Cloning and expression of HRA, HRB and HRA-L-HRB sequences fused to glutathione-S-transferase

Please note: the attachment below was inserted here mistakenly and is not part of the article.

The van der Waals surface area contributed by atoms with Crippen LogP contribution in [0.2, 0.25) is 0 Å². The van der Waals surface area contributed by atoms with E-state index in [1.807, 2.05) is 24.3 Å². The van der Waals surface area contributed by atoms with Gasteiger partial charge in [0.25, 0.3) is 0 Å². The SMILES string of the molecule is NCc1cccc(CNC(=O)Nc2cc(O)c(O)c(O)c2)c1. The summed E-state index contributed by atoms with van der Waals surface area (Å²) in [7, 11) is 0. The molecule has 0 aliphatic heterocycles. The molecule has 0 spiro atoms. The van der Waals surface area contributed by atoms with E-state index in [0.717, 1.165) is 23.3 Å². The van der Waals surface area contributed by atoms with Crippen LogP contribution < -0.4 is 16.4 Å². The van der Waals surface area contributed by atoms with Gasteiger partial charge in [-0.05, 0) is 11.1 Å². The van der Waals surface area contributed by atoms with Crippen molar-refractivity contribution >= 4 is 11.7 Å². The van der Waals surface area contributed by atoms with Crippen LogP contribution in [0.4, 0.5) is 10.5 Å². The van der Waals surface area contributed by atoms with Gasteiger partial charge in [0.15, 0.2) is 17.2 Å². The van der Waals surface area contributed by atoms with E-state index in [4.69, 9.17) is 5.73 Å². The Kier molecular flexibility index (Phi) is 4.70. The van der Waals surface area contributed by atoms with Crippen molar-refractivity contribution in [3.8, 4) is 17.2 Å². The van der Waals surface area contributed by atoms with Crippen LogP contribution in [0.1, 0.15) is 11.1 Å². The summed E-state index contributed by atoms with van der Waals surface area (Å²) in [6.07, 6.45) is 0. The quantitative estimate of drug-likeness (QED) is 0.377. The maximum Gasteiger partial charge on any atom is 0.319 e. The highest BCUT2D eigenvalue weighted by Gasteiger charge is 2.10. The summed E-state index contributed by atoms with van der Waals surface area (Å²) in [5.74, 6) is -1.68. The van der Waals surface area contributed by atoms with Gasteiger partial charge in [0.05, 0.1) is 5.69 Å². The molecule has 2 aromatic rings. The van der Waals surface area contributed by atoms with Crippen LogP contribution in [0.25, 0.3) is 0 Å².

Peptides were synthesized by solid-phase Fmoc chemistry in a ABI 433A synthesizer and purified by HPLC as described before (Magro et al., 2010).